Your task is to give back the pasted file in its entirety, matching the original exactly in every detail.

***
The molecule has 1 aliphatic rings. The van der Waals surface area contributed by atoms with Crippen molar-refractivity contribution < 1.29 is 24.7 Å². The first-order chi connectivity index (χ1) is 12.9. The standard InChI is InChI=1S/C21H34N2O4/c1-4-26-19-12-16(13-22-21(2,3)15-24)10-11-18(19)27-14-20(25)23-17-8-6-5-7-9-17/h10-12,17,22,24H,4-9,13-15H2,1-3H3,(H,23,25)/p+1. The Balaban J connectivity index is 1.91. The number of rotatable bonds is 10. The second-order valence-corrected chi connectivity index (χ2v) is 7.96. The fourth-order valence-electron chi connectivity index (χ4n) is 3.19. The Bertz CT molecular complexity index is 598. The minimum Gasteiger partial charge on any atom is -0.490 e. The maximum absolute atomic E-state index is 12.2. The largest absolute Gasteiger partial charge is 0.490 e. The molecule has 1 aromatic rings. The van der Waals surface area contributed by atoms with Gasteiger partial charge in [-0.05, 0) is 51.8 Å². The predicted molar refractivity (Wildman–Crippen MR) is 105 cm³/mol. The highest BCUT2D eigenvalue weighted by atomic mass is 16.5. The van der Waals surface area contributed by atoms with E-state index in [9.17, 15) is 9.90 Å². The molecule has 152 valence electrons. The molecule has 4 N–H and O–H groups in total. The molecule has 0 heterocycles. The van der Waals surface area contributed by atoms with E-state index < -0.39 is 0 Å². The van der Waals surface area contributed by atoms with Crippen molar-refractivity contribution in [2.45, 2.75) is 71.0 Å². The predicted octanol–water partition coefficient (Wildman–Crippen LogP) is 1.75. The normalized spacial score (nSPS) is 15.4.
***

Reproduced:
The molecule has 1 aliphatic rings. The van der Waals surface area contributed by atoms with Crippen molar-refractivity contribution < 1.29 is 24.7 Å². The first-order chi connectivity index (χ1) is 12.9. The standard InChI is InChI=1S/C21H34N2O4/c1-4-26-19-12-16(13-22-21(2,3)15-24)10-11-18(19)27-14-20(25)23-17-8-6-5-7-9-17/h10-12,17,22,24H,4-9,13-15H2,1-3H3,(H,23,25)/p+1. The Balaban J connectivity index is 1.91. The number of rotatable bonds is 10. The second-order valence-corrected chi connectivity index (χ2v) is 7.96. The fourth-order valence-electron chi connectivity index (χ4n) is 3.19. The Bertz CT molecular complexity index is 598. The minimum Gasteiger partial charge on any atom is -0.490 e. The maximum absolute atomic E-state index is 12.2. The largest absolute Gasteiger partial charge is 0.490 e. The molecule has 1 aromatic rings. The van der Waals surface area contributed by atoms with Gasteiger partial charge in [-0.05, 0) is 51.8 Å². The predicted molar refractivity (Wildman–Crippen MR) is 105 cm³/mol. The highest BCUT2D eigenvalue weighted by atomic mass is 16.5. The van der Waals surface area contributed by atoms with E-state index in [9.17, 15) is 9.90 Å². The molecule has 152 valence electrons. The molecule has 4 N–H and O–H groups in total. The molecule has 0 heterocycles. The van der Waals surface area contributed by atoms with E-state index < -0.39 is 0 Å². The van der Waals surface area contributed by atoms with Crippen molar-refractivity contribution in [2.45, 2.75) is 71.0 Å². The predicted octanol–water partition coefficient (Wildman–Crippen LogP) is 1.75. The normalized spacial score (nSPS) is 15.4.